*Welcome to a series of posts sharing how we #Desmosify the curriculum from Open Up Resources/Illustrative Mathematics. You can use this lesson for free, or sign up to get many more activities just like it in our core middle school curriculum!*

Here’s how we #Desmosified an Open Up Resources/IM lesson to help students **find associations in data.**.

### Desmosification #1: Estimate, then calculate.

Two-way tables are a powerful way to represent data from the world. Associations that were invisible in a one-way table suddenly pop to the surface under the bright light of the two-way table, like the association between gender, age, and survival on the Titanic.

At Desmos, we try as often as possible to start with a student’s concrete and contextual knowledge before inviting them to develop more abstract and mathematical knowledge. Once a curriculum digests a context into numbers, certain contextual questions like “what do you think?” become harder to ask. So we chose to start this investigation *without* numbers, inviting as much contextual thinking from students as possible.

An advantage of the digital medium over print is that we can always *add* the numbers later.

### Desmosification #2: Create connections.

We know that students learn more when they see connections between mathematical ideas. We love that our Activity Builder allows us to ask students a challenging question about associations and then let students choose the representation that best helps them answer it.

The bar graph might lead one to conclude that the second-class cabins had the fewest survivors. But the segmented bar graph makes the distribution of survivors and casualties much clearer.

### Desmosification #3: Create conflict.

Once students are fully immersed in a context, it becomes easier to ask very pointed questions that draw out subtleties in the mathematics. By asking students to evaluate a claim that seems, at least from the perspective of a bar graph, pretty plausible, we’re very pointedly inviting the student to consider the affordances and limitations of each representation. (Again, with the representation switcher!)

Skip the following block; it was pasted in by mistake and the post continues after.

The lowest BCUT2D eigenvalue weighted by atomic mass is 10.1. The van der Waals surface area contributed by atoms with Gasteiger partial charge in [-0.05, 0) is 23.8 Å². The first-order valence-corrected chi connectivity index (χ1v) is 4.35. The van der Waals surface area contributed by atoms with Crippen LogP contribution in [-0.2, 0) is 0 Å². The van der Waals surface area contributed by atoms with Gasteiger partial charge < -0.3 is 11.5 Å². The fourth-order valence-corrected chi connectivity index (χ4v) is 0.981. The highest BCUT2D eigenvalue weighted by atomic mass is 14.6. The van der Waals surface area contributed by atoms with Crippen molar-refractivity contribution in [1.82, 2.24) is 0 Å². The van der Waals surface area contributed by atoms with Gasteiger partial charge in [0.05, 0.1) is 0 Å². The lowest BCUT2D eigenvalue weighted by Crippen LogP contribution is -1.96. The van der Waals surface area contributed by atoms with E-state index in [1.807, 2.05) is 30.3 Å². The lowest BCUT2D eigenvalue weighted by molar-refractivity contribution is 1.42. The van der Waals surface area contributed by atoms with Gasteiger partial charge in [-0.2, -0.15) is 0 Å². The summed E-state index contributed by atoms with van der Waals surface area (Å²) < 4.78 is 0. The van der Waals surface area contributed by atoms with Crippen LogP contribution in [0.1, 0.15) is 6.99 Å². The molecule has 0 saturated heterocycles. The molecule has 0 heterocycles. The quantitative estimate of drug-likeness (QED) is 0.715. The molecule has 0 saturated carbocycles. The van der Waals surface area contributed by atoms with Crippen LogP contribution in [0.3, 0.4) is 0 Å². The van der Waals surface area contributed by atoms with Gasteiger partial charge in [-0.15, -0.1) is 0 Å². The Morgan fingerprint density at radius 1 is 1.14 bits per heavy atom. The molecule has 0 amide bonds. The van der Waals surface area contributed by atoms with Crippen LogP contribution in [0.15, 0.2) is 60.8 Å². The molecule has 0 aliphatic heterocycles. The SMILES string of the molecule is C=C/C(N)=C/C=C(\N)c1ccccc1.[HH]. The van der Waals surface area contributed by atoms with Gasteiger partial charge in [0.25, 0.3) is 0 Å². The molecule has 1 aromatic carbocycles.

### Behind the Scenes

Desmos lesson developer Michael Fenton describes one of the core design dilemmas of the lesson and how our team found our way through it.

This is our second version of this lesson. The first was called “Headlines.” That original lesson probably received the most mixed reviews for any of the lessons we piloted in the 2018-2019 school year. And not in the sense that it was well-received by some students and teachers, and not by others. Rather, almost everyone offered strong positive feedback for some parts of the lesson, and strong negative feedback on other parts of the lesson. So we went back to the drawing board to redesign the lesson and tried to keep the strongest bit, namely, presenting students with data in two-way tables and asking whether there appears to be an association between one variable and another.

It’s also worth noting that the original contained several unrelated data sets from several different contexts. We wanted our rewrite to contain a more coherent storyline, so we wracked our brains to find a single scenario that we could explore several different data sets within. We considered grad school admission rates and gender, income and race, athletic achievement and birth month, driving and death rates, and several other contexts before settling on the Titanic.

### What Did Teachers Think

The context made all the numbers feel serious and real.

I enjoyed the real world connection of using the story of the Titanic to help teach this lesson. I teach social studies and mathematics so it was nice to see a connection that allowed students to connect math to a real event from history.

### What’s Next?

Overall, teachers in our 2019–20 pilot study *really liked* the Open Up Resources/Illustrative Mathematics curriculum … but they loved what we did to #Desmosify it. (Definition of the scale.)

- Invite your students to learn with one of our curriculum’s activities: Finding Associations.
- Get activities like this every day in our core middle school math curriculum.